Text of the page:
Show {x_n} is NOT a compact set in C([0,1])

This is the Question:

Let $\displaystyle x_n(t) = \begin{cases} nt & 0 \leq t \leq \frac{1}{n} \\ 2-nt & \frac{1}{n}<t\leq\frac{2}{n} \\0 & \frac{2}{n}<t\leq1 \end{cases}$

Show that$\displaystyle \{x_n\}$ is NOT compact set in $\displaystyle C([0,1])$

My idea is to show that $\displaystyle \mbox{\{x_n(t)\}}$ converge pointwise to $\displaystyle x(t)$, and $\displaystyle x(t) \notin C([0,1])$

Where $\displaystyle x(t) = \lim_{n\to \infty}x_n(t) = \begin{cases}1&t=0\\0&0<t\leq1\end{cases}$

Is this enough to show $\displaystyle \{x_n\}$ is NOT compact set in $\displaystyle C([0,1])$???

And how do I state formally that $\displaystyle \mbox{\{x_n(t)\}}$ converge pointwise to $\displaystyle x(t)$???

Re: Show {x_n} is NOT a compact set in C([0,1])

In fact $\displaystyle \{x_n\}$ converges pointwise to the constant function equal to $\displaystyle 0$. If the set $\displaystyle \{x_n,n\in\Bbb N\}$ was compact, we would be able to extract a uniformly convergent sub-sequence $\displaystyle \{x_{n_k}\}$. This one should converge uniformly to $\displaystyle 0$. Do you see why it is not possible?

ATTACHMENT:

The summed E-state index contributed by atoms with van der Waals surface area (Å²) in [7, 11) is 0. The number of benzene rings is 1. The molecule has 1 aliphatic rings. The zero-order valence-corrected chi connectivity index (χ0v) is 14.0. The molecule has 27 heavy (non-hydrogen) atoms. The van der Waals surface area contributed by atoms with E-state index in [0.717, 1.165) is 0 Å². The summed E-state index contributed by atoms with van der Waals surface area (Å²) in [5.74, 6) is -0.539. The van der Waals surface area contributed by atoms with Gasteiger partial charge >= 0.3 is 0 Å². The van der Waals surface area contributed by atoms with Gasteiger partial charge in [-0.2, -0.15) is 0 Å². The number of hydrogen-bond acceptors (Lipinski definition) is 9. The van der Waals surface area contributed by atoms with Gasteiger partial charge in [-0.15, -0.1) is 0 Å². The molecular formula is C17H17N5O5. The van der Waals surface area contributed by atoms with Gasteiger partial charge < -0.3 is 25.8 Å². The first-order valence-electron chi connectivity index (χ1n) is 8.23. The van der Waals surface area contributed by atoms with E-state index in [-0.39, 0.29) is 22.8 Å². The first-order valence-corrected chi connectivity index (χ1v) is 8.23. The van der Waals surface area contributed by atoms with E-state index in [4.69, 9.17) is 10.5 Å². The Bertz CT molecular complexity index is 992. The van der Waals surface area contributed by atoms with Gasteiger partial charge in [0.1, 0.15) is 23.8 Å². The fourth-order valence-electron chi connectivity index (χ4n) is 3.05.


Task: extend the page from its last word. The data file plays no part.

Re: Show {x_n} is NOT a compact set in C([0,1])

Thank you for fast reply :)

I'm really new to these concepts, sorry if my answer is silly lol

from the $\displaystyle Def^\underline{n}$ of uniform convergence:

for any $\displaystyle x_m, m\in n_k,$ and any $\displaystyle \epsilon < 1:$

$\displaystyle \left|{x_m(\frac{1}{n}) - x(\frac{1}{n})\right|= 1-0 > \epsilon$

therefore no sub-sequence converge to 0 uniformly, hance $\displaystyle \{x_n,n\in\Bbb N\}$ is not compact

Is this right?

Re: Show {x_n} is NOT a compact set in C([0,1])